As the nation marks the 40th anniversary of the federal strip mine law, coal field residents are urging the federal government to make good on promises to reclaim mined land.
Today marks 40 years since the signing of the Surface Mining Control and Reclamation Act (SMCRA), which governs coal mining and reclamation operations nationwide. The landmark legislation protects the water, land, and air of coal communities. It was won by a coalition of coal mine neighbors from across the country, including ranchers, farmers, and water users from across the Powder River Basin of Wyoming and Montana.
“The coal industry is in continuing decline as its markets slowly shrink,” said Bob LeResche of Clearmont, Wyo., Chair of the Powder River Basin Resource Council. “We must have full reclamation at every mine as the industry contracts. This will extend jobs in the industry and restore mined land and water resources for use after strip-mining is gone.”
Signed by President Jimmy Carter on August 3, 1977, SMCRA established the Office of Surface Mining Reclamation and Enforcement to oversee active coal mining in the United States; reclamation of coal mines after mining is completed; and reclamation of coal mines abandoned prior to the law’s passage. Work on the law spanned the 1970s, with several unsuccessful bills introduced into Congress.
“I was one of a number of westerners who joined people from Appalachia lobbying for years to pass SMCRA. We wanted to prevent in the West the kind of damage that was occurring in the East. The old spoils at Colstrip were a sign of what could happen if we failed. We wanted our rangeland reclaimed and functioning. SMCRA has not been perfectly enforced, but the land is so much better off than it would have been without it,” said Northern Plains Resource Council’s Ellen Pfister, a rancher near Shepherd, Mont. “We saw this law as essential to protecting our way of life, livelihoods, and the productive future of the state of Montana.”
SMCRA requires robust coal mine reclamation during continued mining operations. Mine operators must successfully revegetate mined land and replace damaged surface water and groundwater resources, under the supervision of state regulators. Reclamation bonds ensure funds are available for the state to reclaim the land if operators abandon their mines without cleaning up. Opportunity for public comments and involvement is central to the entire process, from mine permitting to release of reclamation bonds, which occurs as reclamation work is determined to be successful.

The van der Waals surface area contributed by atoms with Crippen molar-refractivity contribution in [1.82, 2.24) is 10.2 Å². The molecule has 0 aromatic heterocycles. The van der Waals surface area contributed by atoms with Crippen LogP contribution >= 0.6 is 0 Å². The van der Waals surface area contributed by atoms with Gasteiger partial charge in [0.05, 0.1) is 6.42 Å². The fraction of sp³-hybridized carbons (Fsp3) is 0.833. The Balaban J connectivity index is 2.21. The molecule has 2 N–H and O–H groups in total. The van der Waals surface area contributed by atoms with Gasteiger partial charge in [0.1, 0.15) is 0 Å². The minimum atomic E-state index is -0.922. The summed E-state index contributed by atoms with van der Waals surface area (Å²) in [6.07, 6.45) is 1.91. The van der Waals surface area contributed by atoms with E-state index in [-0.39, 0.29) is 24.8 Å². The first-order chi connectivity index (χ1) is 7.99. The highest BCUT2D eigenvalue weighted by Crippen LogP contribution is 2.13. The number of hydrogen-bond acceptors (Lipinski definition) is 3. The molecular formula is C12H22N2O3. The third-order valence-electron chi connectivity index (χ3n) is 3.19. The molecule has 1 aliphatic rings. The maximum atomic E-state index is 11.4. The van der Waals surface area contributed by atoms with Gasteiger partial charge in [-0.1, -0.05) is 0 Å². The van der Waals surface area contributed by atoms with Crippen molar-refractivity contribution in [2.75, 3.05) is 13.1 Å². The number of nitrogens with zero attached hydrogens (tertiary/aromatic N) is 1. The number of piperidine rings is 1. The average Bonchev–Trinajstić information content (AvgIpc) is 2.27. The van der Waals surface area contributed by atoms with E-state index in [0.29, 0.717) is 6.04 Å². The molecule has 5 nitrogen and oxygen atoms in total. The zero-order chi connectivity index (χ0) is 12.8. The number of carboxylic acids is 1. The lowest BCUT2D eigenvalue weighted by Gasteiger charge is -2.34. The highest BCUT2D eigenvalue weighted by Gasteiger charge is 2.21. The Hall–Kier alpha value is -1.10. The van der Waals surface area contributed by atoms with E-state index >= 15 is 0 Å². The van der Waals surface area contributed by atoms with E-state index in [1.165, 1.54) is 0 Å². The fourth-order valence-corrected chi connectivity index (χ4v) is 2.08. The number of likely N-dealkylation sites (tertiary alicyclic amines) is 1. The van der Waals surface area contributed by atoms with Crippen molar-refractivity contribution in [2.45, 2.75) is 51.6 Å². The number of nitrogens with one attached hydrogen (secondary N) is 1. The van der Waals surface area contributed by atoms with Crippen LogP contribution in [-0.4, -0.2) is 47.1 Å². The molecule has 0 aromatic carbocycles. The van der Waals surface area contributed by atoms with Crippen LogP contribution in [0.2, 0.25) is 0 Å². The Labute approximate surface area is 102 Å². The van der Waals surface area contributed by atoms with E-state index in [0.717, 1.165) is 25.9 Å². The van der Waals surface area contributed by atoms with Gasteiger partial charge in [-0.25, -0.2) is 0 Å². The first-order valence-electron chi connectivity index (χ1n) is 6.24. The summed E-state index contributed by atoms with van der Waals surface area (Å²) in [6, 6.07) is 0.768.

Federal data reveal that, since 1977, 609 square miles of land have been strip-mined throughout the West. However, only 97 square miles (16%) have been fully reclaimed and released from reclamation bond, and 348 square miles (57%) have been revegetated. 
“Revegetation is somewhat an established process, but the reclamation of the water resource after removal of the coal is the broken part of the egg that remains a mystery to fix,” said Pfister. “Federal figures show that much reclamation remains unfinished, with more land yet to be disturbed, but the state of water in revegetated land remains the largest question. SMCRA’s protections are more relevant for western coal communities now than ever.”
Coal production peaked in 2008 in the Powder River Basin and across the country. Coal’s role as a baseload fuel for electricity is being eroded by cheaper natural gas and renewable energy, including wind and solar. The coal industry has recently emerged from a wave of financial collapse and layoffs, with bankruptcy filings in 2015 and 2016 by the country’s three largest companies, Peabody Energy, Arch Coal, and Alpha Natural Resources.
 Excerpts of relevant federal data available online at http://bit.ly/2hrgB1C.
WORC reports on coal mine reclamation
- Undermine Promise – State and federal agencies are not achieving the goals of a key law enacted in 1977 to protect society and the natural environment from damage by coal mining, according to a report by the Natural Resources Defense Council and WORC.
- Undermined Promise II finds that coal companies have fallen far behind in reclaiming mines, and, with the coal industry on shaky financial ground, the public faces increasing liability for massive reclamation costs of more than $3.5 billion and damage to landscapes, wildlife and crucial water supplies.
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